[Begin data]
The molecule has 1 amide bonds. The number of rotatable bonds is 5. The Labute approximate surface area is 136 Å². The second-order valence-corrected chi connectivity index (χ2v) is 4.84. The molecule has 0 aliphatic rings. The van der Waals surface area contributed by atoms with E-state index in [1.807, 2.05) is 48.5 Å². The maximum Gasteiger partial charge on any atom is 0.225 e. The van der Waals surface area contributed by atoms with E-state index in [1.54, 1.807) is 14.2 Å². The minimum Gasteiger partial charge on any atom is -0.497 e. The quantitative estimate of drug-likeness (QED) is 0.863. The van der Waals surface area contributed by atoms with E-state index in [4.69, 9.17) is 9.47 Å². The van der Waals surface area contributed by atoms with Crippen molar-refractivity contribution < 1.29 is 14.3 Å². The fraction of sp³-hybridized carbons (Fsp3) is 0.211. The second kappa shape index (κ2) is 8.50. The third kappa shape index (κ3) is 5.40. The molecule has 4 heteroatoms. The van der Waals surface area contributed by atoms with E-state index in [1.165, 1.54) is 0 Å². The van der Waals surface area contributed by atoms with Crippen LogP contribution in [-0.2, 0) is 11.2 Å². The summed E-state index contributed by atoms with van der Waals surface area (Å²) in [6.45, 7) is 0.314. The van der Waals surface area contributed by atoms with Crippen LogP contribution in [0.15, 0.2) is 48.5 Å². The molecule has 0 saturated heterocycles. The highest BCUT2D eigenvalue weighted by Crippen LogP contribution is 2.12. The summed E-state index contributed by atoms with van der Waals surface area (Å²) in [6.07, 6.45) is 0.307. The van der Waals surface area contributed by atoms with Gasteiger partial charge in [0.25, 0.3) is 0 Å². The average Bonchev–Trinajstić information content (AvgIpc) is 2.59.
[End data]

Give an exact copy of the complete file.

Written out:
The molecule has 1 amide bonds. The number of rotatable bonds is 5. The Labute approximate surface area is 136 Å². The second-order valence-corrected chi connectivity index (χ2v) is 4.84. The molecule has 0 aliphatic rings. The van der Waals surface area contributed by atoms with E-state index in [1.807, 2.05) is 48.5 Å². The maximum Gasteiger partial charge on any atom is 0.225 e. The van der Waals surface area contributed by atoms with E-state index in [1.54, 1.807) is 14.2 Å². The minimum Gasteiger partial charge on any atom is -0.497 e. The quantitative estimate of drug-likeness (QED) is 0.863. The van der Waals surface area contributed by atoms with E-state index in [4.69, 9.17) is 9.47 Å². The van der Waals surface area contributed by atoms with Crippen molar-refractivity contribution < 1.29 is 14.3 Å². The fraction of sp³-hybridized carbons (Fsp3) is 0.211. The second kappa shape index (κ2) is 8.50. The third kappa shape index (κ3) is 5.40. The molecule has 4 heteroatoms. The van der Waals surface area contributed by atoms with E-state index in [1.165, 1.54) is 0 Å². The van der Waals surface area contributed by atoms with Crippen LogP contribution in [-0.2, 0) is 11.2 Å². The summed E-state index contributed by atoms with van der Waals surface area (Å²) in [6.45, 7) is 0.314. The van der Waals surface area contributed by atoms with Crippen LogP contribution in [0.15, 0.2) is 48.5 Å². The molecule has 0 saturated heterocycles. The highest BCUT2D eigenvalue weighted by Crippen LogP contribution is 2.12. The summed E-state index contributed by atoms with van der Waals surface area (Å²) in [6.07, 6.45) is 0.307. The van der Waals surface area contributed by atoms with Gasteiger partial charge in [0.25, 0.3) is 0 Å². The average Bonchev–Trinajstić information content (AvgIpc) is 2.59.